When he himself was made a cardinal in 2001, he did not buy new scarlet vestments but adapted those of his predecessor. “According to the standards of the Gospel, every ascent implies a descent: you must go down to serve better. And I want to live it with a spirit of service,” he told the Argentine newspaper La Nación at the time.
One man sharing this emphasis is Cardinal-designate Berhaneyesus Souraphiel, Archbishop of Addis Ababa. He told the National Catholic Reporter last year that the Church does not need a “power structure”, which was why, he added, the Papal States, the land once owned by the Church in Italy, had been sold. Another with a similar view is John Dew, Archbishop of Wellington, New Zealand, the only Anglophone on Francis’ list and a man known for his compassionate approach towards those struggling to live up to church teaching. During last October’s Synod on the Family, the archbishop, who has also been involved in anti-trafficking work, told me: “When church teaching is explained in such a way that it says to people they’re intrinsically disordered or they’re living an evil life, people feel they can’t meet the mark rather than it being something helping, supportive and encouraging.” He felt the synod was an attempt to put collegiality into action.
For many years, Oceania was represented by Cardinal George Pell, then Archbishop of Sydney, someone known for his combative style when defending church teaching (he is now in Rome implementing reform of the Vatican finances). Francis’ choices for cardinals in far-flung places have been determined carefully. The Diocese of Santiago in Cape Verde, a former Portuguese colony and a poor country, dates back to the sixteenth century, making it the oldest in Africa; in Tonga, a diocese made up of just 13,000 Catholics, Bishop Mafi has been president of the Episcopal Conference of the Pacific since 2010 and attended last October’s synod.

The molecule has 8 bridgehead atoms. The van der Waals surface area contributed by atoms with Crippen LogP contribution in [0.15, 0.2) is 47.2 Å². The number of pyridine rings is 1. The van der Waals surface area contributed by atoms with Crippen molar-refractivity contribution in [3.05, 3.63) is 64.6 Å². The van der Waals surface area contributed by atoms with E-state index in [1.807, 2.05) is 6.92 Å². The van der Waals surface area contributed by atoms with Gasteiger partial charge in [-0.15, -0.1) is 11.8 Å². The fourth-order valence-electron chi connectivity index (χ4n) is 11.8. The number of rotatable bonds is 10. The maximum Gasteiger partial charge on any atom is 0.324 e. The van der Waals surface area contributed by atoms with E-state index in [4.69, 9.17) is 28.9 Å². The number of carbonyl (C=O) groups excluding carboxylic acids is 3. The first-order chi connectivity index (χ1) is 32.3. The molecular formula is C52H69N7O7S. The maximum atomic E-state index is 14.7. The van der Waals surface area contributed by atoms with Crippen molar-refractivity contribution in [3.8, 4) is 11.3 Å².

A number of the new cardinals are closely tuned in to the reality of life in their dioceses, much as Francis once was in Buenos Aires. The 76-year-old Archbishop of Morelia in Mexico, Alberto Suárez Inda, has helped mediate in conflicts and kidnappings in his diocese, which has seen terrible violence as a result of drug wars.
Similarly, Archbishop Bo, described as cosmopolitan and outspoken, has criticised the rise of Buddhist nationalism in Myanmar and called for respect for religious and ethnic minorities. About 1 per cent of Myanmar’s 51 million people are Catholic. And there is the Salesian Archbishop of Montevideo, Daniel Sturla Berhouet, who was reportedly helped to escape from the Uruguayan military dictatorship by then Fr Jorge Bergoglio, provincial of the Jesuits in Argentina.
Among the five new cardinals over the age of 80 there are also some intriguing choices. They include Archbishop Karl-Josef Rauber, a lifelong papal diplomat who served under the former Secretary of State Cardinal Giovanni Benelli. In a 2010 interview, he complained that Pope Benedict XVI, then Cardinal Joseph Ratzinger, had denounced him to his superiors for questioning clerical celibacy and being critical of some bishops when he was nuncio to Switzerland in the 1990s.
There is also Archbishop José de Jesús Pimiento Rodríguez, who, at 95, is the oldest among those elevated, and is described by those who know him as “imbued with the spirit of the Second Vatican Council”.
As a young Jesuit, Francis asked to be sent to Japan as a missionary, a request that was denied because of his health problems (he had had part of a lung removed). His new cardinals, however, shows this missionary impulse has not left him, and, with similar consistories likely in the coming years, he is set to reshape dramatically the College of Cardinals better to reflect the Church spread across the world.